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Adaptation of mycobacterium tuberculosis to biofilm growth is genetically linked to drug tolerance

Richards, Jacob (2019) Adaptation of mycobacterium tuberculosis to biofilm growth is genetically linked to drug tolerance. Doctoral Dissertation, University of Pittsburgh. (Unpublished)

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Infections of Mycobacterium tuberculosis (MTB) require at least 6 months of multiple antibiotics for sterilization. This lengthy antibiotic regimen is widely attributed to a subpopulation of cells that acquire phenotypic tolerance to antibiotics. MTB readily forms pellicle biofilms at the air-media interface in vitro. These MTB biofilms contain more phenotypically antibiotic tolerant persister cells than cultures grown suspended in liquid medium (planktonic). Molecular mechanisms for the increase in persister frequency in MTB biofilms remain largely unknown. We utilized a high-throughput genomic approach (Tn-seq) to identify genes required by MTB to adapt to biofilm growth, but not planktonic growth, and to analyze their relationship with biofilm- associated stress and antibiotic tolerance. We identified multiple classes of mutants for formation of MTB pellicle biofilms. We hypothesized that the heterogeneous microenvironments of MTB biofilms create endogenous stressors that allow for self-selection of a population enriched for stress and antibiotic tolerant cells. Through use of a rifampicin (RIF)-hypersensitive mutant ΔpstC2-A1 strain that forms pellicle biofilms morphologically indistinguishable from wild-type (WT), we observed that intrinsic drug tolerance in constituent cells of biofilms determines the frequency of persisters: after 7 days of exposure to 50 µg/mL RIF, WT biofilms harbored approximately 20- fold more persisters than the mutant. These findings suggest that self-selection of tolerant cells during biofilm growth significantly promotes persister frequency. Using a transcriptomic analysisto characterize how constituent bacteria within MTB biofilms respond to environmental cues, we demonstrate biofilm-specific induction of the synthesis of isonitrile lipopeptides (INLP), which seem to be required for the development of MTB biofilm architecture based on mutant analysis. This work provides further insight into the antibiotic tolerant persistence of MTB biofilms, and identifies a biofilm-specific biomarker in INLPS for use in further investigation of this phenomenon. These findings provide molecular tools and potential antibiotic targets for investigation of MTB persisters, a significant public health obstacle to shortening the antibiotic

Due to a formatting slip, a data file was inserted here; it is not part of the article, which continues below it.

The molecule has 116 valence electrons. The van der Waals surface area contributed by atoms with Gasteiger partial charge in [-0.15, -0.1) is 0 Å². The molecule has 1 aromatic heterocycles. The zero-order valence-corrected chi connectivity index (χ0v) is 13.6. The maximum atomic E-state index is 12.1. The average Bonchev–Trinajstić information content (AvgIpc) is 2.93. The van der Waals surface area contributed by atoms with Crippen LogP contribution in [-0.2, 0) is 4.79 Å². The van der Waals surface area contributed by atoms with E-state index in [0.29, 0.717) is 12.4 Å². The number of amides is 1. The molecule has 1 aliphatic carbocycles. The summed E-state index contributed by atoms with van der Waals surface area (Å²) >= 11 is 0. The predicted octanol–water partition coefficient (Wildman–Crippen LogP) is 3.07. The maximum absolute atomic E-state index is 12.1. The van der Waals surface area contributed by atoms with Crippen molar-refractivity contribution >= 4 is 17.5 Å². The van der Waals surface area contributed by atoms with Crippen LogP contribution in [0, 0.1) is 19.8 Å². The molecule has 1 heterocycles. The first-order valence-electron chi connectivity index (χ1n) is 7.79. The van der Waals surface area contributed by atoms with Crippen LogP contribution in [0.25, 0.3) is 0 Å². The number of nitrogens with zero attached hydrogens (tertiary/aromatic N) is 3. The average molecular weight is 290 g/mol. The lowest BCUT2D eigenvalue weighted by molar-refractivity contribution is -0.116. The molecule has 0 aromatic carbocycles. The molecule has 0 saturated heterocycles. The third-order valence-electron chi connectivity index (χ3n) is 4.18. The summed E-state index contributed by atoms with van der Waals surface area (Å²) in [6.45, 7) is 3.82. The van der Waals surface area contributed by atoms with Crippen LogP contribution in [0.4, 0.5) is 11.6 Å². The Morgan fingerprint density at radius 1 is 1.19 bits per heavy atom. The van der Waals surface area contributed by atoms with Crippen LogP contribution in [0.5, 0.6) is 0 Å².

treatment of TB.


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Item Type: University of Pittsburgh ETD
Status: Unpublished
CreatorsEmailPitt UsernameORCID
Richards, Jacobjar91@pitt.eduJAR91
ETD Committee:
TitleMemberEmail AddressPitt UsernameORCID
Committee ChairOjha, Anilanil.ojha@health.ny.govano7
Committee MemberGupta, Ppgupta1@pitt.edupgupta1
Committee MemberHatfull, Ggfh@pitt.eduGFH
Committee MemberMartinson, Jjmartins@pitt.eduJMARTINS
Date: 26 September 2019
Date Type: Publication
Defense Date: 26 July 2019
Approval Date: 26 September 2019
Submission Date: 22 July 2019
Access Restriction: 1 year -- Restrict access to University of Pittsburgh for a period of 1 year.
Number of Pages: 138
Institution: University of Pittsburgh
Schools and Programs: School of Public Health > Infectious Diseases and Microbiology
Degree: PhD - Doctor of Philosophy
Thesis Type: Doctoral Dissertation
Refereed: Yes
Uncontrolled Keywords: Mycobacterium tuberculosis, biofilms, antibiotic tolerance, persisters, isonitrile lipopeptide
Date Deposited: 26 Sep 2019 16:41
Last Modified: 01 Sep 2020 05:15


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